Golf roundup: Scottie Scheffler gets putter going to rout field at Arnold Palmer Invitational

AP photo by John Raoux / Scottie Scheffler celebrates after a birdie putt on the 15th green at Bay Hill Club during the final round of the PGA Tour's Arnold Palmer Invitational on Sunday in Orlando, Fla.
AP photo by John Raoux / Scottie Scheffler celebrates after a birdie putt on the 15th green at Bay Hill Club during the final round of the PGA Tour's Arnold Palmer Invitational on Sunday in Orlando, Fla.

ORLANDO, Fla. — Scottie Scheffler figured the simple solution to his putting struggles was to quit trying so hard.

That's what he did at the Arnold Palmer Invitational, and it wasn't a fair fight.

The best player on the planet from tee to green, Scheffler didn't miss a putt inside 15 feet on the weekend. On a tough Sunday at Bay Hill Club, he played bogey free in the final group and closed with a 6-under-par 66, by two shots the best score of the final round.

The result was a five-stroke victory, the largest at Bay Hill since Tiger Woods in 2012, as Scheffler finished the 72-hole tournament at 15-under 273 and won $4 million from the $20 million purse of this PGA Tour signature event. It was his seventh career win, all against some of the strongest fields.

And it came just days before he begins his bid to repeat at The Players Championship, which had been his last official win on tour.

"It would be borderline unfair if he starts putting really good," 2023 U.S. Open champion Wyndham Clark said after finishing second Sunday with a closing 70. "I never want to wish ill on anybody, but if he starts putting positive each week, it's going to be really hard to beat."

The positive was in reference to the "strokes gained" statistic, regarded as the most accurate measure of success on the greens. Scheffler usually is on the negative side, and never in more glaring fashion than at the Memorial Tournament last year. He lost 8.5 shots to the field in putting and missed a playoff by one shot.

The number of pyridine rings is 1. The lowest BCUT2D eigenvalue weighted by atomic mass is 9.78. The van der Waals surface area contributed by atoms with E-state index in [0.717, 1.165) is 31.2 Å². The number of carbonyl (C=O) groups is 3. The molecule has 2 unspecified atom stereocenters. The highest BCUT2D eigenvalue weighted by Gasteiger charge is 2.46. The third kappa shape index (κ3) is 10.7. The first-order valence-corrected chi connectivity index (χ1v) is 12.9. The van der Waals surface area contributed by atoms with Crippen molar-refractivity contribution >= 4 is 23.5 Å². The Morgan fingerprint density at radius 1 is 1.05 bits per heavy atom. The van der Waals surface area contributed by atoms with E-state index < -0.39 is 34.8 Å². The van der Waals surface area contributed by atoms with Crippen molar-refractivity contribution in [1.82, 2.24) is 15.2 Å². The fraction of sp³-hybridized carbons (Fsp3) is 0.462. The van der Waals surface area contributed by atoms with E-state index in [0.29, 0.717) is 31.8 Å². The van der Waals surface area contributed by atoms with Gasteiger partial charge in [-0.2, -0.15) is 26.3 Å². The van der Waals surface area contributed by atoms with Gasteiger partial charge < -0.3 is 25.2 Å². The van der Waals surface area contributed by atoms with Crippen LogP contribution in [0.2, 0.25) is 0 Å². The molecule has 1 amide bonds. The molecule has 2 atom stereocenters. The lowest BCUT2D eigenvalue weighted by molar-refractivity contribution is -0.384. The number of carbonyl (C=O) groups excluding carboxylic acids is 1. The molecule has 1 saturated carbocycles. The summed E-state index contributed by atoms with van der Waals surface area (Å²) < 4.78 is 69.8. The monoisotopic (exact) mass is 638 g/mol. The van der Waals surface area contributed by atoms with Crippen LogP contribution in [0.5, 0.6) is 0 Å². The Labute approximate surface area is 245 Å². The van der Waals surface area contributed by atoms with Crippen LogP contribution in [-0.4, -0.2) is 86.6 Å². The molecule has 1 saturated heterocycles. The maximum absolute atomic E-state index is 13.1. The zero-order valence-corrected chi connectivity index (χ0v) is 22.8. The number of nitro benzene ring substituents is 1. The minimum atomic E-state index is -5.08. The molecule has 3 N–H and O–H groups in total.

"His ball striking is, honestly, on another level compared to everyone else right now," said Rory McIlroy, who is currently No. 2 to Scheffler in the Official World Golf Ranking. "We knew if he started to hole putts, then this sort of stuff would happen."

Scheffler holed a 12-foot birdie putt on the opening hole of his final round, built a three-shot lead at the turn, then poured it on as the competition was simply trying to survive Bay Hill. After making a 35-foot birdie on the 15th hole, Scheffler let out a yell with a light fist pump.

"Part of the problem is just trying too hard," he said. "It's frustrating to not have the best of myself, just because I know that I can putt really well. It's not like I've been a bad putter my whole career. I've just gone through a stretch where it's been tough.

"I think this week I did a really good job of not letting the misses get to me."

Scheffler switched to a mallet model for his putter at Bay Hill, but far more important was keeping quiet between the ears, thinking more about the stroke than the outcome.

"I just stayed in my own little space and tried to keep pushing," Scheffler said.

"He showed today why he's world No. 1," said Ireland's Shane Lowry, who started the day tied for the lead and never had a chance.

Lowry finished with three birdies and seven pars over the last 10 holes for a 72 to finish third at 9 under, while Russell Henley and Will Zalatoris each had a 72 and tied for fourth at 7 under. Zalatoris secured a spot in the British Open for having the lowest score among players not already exempt.

Harris English closed with a 77 to share 21st place at 1 under, which was the best finish among three Baylor School graduates in the tournament as Stephan Jaeger (76) tied for 44th at 3 over and Luke List (79) placed 56th at 10 over.

  photo  AP photo by John Raoux / Scottie Scheffler holds the championship trophy after winning the PGA Tour's Arnold Palmer Invitational on Sunday at Bay Hill Club in Orlando, Fla.

Going to TPC

RIO GRANDE, Puerto Rico — Brice Garnett holed a 15-foot birdie putt on the fourth playoff hole to win the Puerto Rico Open in his first tournament of the year, sending him to The Players Championship that starts Thursday at TPC Sawgrass in Ponte Vedra Beach, Florida, and giving him PGA Tour status for the next three years.

Garnett closed with a 3-under 69 at Grand Reserve Golf Club, getting back in the game with consecutive birdies on the 13th and 14th and then saving par on the 18th in regulation. Erik Barnes closed with a 68, also saving par on the 18th.